It seems that late payment still remains a major issue in the construction industry, according to a joint survey conducted by the National Specialist Contractors Council (NSCC) and the Federation of Master Builders (FMB).
The NSCC and FMB represent a combined total of c.16,000 businesses in the UK construction sector. The recent survey received 719 responses from businesses with a collective turnover of £3 billion. The survey gives a summary of payment practices in the construction supply chain, covering such issues as retention and bad debts.
- The results showed that 92% of those surveyed agreed contractual payment terms with their clients of 45 days or less. However, only 57% actually received payment within 45 days
- 89% of members agreed contractual payment terms with their own supply chain of 45 days or less and 84% actually pay within those terms
- On average, members had 2.2% of their turnover withheld in retentions and approximately 45% of retention monies were withheld beyond the agreed contractual terms and overdue for release
- When working for the public sector, 56% of members actually receive payment within 30 days compared to an average of just 32% across all projects (both private and public)
- In the last year, on average, members wrote off 12.5% of their retentions as bad debts, totaling in the region of £55m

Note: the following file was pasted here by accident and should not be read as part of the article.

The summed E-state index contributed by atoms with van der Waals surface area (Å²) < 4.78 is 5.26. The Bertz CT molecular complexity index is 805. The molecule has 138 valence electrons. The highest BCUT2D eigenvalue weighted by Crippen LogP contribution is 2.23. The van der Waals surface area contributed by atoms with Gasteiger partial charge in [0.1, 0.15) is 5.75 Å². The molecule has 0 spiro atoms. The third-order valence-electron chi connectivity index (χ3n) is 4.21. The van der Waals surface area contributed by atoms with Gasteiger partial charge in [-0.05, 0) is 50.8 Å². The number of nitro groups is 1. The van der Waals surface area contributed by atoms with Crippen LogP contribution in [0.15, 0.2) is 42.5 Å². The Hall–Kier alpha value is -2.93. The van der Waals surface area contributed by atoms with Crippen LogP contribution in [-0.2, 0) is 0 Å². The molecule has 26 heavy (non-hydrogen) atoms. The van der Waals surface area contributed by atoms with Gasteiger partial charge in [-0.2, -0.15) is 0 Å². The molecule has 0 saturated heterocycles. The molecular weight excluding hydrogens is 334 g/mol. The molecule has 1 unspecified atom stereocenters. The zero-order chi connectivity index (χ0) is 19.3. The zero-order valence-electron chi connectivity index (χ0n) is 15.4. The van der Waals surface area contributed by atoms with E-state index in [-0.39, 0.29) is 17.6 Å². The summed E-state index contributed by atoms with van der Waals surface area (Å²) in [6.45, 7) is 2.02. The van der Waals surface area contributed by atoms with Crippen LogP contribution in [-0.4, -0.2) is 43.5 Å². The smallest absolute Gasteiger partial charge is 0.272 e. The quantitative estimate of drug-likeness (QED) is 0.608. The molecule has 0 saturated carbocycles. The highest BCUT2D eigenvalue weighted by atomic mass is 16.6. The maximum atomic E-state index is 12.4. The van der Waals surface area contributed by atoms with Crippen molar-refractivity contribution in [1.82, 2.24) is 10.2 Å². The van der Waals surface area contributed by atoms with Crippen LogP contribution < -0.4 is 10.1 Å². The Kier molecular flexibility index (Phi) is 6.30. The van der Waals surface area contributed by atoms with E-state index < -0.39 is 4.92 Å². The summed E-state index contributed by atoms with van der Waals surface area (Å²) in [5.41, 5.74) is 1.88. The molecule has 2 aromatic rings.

- Almost one third of payments owed to members for work undertaken are overdue
- Almost one third of members have used adjudication to resolve a payment dispute
- Charging interest on late payment, in accordance with the Late Payment of Commercial Debts Regulations, is not perceived as an effective mechanism with only 5% of members having used it for late payments.
The survey suggests that payment practices in the public sector are better than private, which would indicate that the various initiatives undertaken by the government are assisting with payment. However, there are still improvements to be made.
It seems that late payment remains a common issue within the supply chain and more action is needed to ensure payments are made within contract terms. Also, abuse of retentions continues to be a significant problem for the industry.
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